SHANE WARNE famously said that the only use for coaches in international cricket was to ferry the players to and from the ground.
It was a wonderfully old-school observation, no doubt uttered with a can of XXXX in one hand and a cigarette in the other, and reflected his disdain, in particular, for the ex-Australia coach John Buchanan.
To Warne the likes of Buchanan only made the game harder, filling his head with unwanted information that he unashamedly likened to “verbal diarrhoea”.
Warne described Buchanan as a “goose” who lives in “pixieland”, the pair disproving the time-honoured notion that opposites attract.
Pretty soon England will need a new coach to ferry their players to and from the ground, among other tasks, when Trevor Bayliss departs after this summer’s Ashes.
The usual candidates have been mentioned in dispatches – Mickey Arthur, Tom Moody, names that seem to roll off the tongue for cricket jobs as surely as Sam Allardyce and David Moyes do for those in football.
Ottis Gibson, the South Africa coach and former England fast bowling coach, is one of the frontrunners, along with former Yorkshire pace bowler Chris Silverwood, who led Essex to the County Championship in 2017.
Both, no doubt, would do an excellent job, but England would do well to remember one of Warne’s international team-mates Jason Gillespie, who narrowly missed out when they chose Bayliss instead of him in 2015.
Gillespie’s situation/intentions are unclear from this distance, save for the fact that he enjoys his dual role as head coach of Sussex in the summer and of the Big Bash franchise Adelaide Strikers in the winter.
The former fast bowler is an honourable man; he would not just walk out and leave a club in the lurch although he might be released should England come calling.
Gillespie, who coached Yorkshire to back-to-back County Championships in 2014 and 2015, and almost to the hat-trick in 2016, has a young family and would no doubt see less of them on the international treadmill.
But, aged 43, and with an excellent track record behind him in domestic cricket around the world, it would seem only a matter of time before he does take a leading international coaching position.
To these eyes the England role would suit him down to the ground.
Not only has Gillespie played and prospered at the highest level, thus empathising with the particular challenges at work.
But he is also well-known to the players and coaches in the English set-up, not least the likes of England’s Test captain Joe Root.
Unlike Bayliss, Gillespie knows county cricket like the back of his hand, and who, potentially, has the talent to come through and play for England, and is firmly in touch with the modern game, qualities he shares in common with Silverwood.
Gillespie’s man-management skills are second to none; indeed, this is arguably the chief requirement of a top-level coach.
His ability to create the right environment, as it were, one that allows players to perform to their optimum, was probably his greatest success at Yorkshire.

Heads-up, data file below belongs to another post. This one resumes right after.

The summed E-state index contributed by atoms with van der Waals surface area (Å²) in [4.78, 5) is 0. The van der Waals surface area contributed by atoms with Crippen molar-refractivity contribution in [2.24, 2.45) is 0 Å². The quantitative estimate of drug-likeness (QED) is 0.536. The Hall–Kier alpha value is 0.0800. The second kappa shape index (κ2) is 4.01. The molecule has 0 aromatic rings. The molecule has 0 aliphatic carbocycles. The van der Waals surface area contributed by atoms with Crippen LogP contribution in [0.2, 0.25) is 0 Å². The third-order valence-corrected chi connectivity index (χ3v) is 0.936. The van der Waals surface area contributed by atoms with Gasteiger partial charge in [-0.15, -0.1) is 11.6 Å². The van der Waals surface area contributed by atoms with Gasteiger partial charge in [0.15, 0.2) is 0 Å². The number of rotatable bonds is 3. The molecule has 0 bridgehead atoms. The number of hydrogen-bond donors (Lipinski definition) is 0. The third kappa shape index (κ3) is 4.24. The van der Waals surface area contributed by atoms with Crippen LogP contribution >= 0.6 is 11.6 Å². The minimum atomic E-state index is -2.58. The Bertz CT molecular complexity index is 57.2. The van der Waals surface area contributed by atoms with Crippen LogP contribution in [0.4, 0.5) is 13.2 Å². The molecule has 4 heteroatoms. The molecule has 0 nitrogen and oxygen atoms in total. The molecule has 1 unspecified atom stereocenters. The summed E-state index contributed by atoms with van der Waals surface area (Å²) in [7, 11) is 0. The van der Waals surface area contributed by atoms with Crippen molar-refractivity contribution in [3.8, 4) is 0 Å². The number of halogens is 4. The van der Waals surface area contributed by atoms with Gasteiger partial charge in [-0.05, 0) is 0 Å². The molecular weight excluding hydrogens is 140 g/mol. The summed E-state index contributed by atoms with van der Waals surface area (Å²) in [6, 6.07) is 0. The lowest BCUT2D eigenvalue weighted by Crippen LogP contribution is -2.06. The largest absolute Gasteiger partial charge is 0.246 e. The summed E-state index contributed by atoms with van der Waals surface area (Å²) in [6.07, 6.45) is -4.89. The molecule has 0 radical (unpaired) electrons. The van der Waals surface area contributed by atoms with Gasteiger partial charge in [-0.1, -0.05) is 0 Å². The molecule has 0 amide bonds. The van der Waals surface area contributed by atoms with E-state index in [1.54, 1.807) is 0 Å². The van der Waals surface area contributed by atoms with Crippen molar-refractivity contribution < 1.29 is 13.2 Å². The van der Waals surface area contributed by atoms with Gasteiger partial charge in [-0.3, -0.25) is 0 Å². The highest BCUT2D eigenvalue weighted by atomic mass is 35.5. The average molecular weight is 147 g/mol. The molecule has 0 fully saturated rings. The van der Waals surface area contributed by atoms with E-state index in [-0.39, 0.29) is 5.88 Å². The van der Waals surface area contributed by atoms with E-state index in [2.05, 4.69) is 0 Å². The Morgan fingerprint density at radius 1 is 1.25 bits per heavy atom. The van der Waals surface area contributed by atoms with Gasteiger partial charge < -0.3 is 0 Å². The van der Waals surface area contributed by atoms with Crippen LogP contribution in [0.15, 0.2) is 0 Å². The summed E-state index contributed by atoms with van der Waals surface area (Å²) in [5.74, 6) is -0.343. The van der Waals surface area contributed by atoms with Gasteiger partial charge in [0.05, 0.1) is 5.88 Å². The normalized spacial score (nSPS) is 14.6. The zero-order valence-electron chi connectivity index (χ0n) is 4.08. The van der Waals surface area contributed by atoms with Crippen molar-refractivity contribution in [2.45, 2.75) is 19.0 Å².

Yes, he provided outstanding technical advice to the players too – not least those pace bowlers following his own particular trade, but he had the essential knack of understanding people and knowing how to get the best out of them.
When cricketers get to a certain standard, that is international level, one would hope that they know their games inside out and require only a helping hand rather than a rod of iron.
Seasoned professionals should not need coaches filling their heads with too much detail.
Another of Gillespie’s strengths is that he has the game in perspective.
When he coached in Zimbabwe prior to joining Yorkshire, for example, he worked with players who were struggling to feed their families.
Then, at Yorkshire, losing his father to a heart attack in 2013, as his father helped him to move house in Leeds, provided the ultimate sadness/sense of perspective.
As Gillespie recalled in a recent interview with the Australian website Players’ Voice: “I spent a fair bit of time after that thinking and reflecting. I began to look at life through pretty different eyes.
“Watching your dad die in front of you challenges the way you think, the values you possess and the things you place importance on in life. It makes you see things for what they really are.
“My main takeaway was to relax. Cricket is a game. It’s something I’m fortunate enough to work in and it should be celebrated.
“Yes, livelihoods can depend on it, but really it shouldn’t cause lots of stress and distract you from the truly important things in life, like family. It was an important lesson.”
When Gillespie was pipped for the England job last time it was largely due to Bayliss’s white-ball pedigree.
Since then, though, Gillespie has led Adelaide Strikers to the Big Bash title, and, with England set to continue down the one-coach route, as opposed to splitting the job between red- and white-ball formats, he has the ability to adapt to it all.
Ultimately it is in the hands of Ashley Giles, the managing director of England men’s cricket, as to who is appointed Bayliss’s successor, and it might be that he favours an English coach.
But, as Yorkshire’s supporters could testify, Gillespie is a winner and, were he available, he would surely represent an outstanding choice.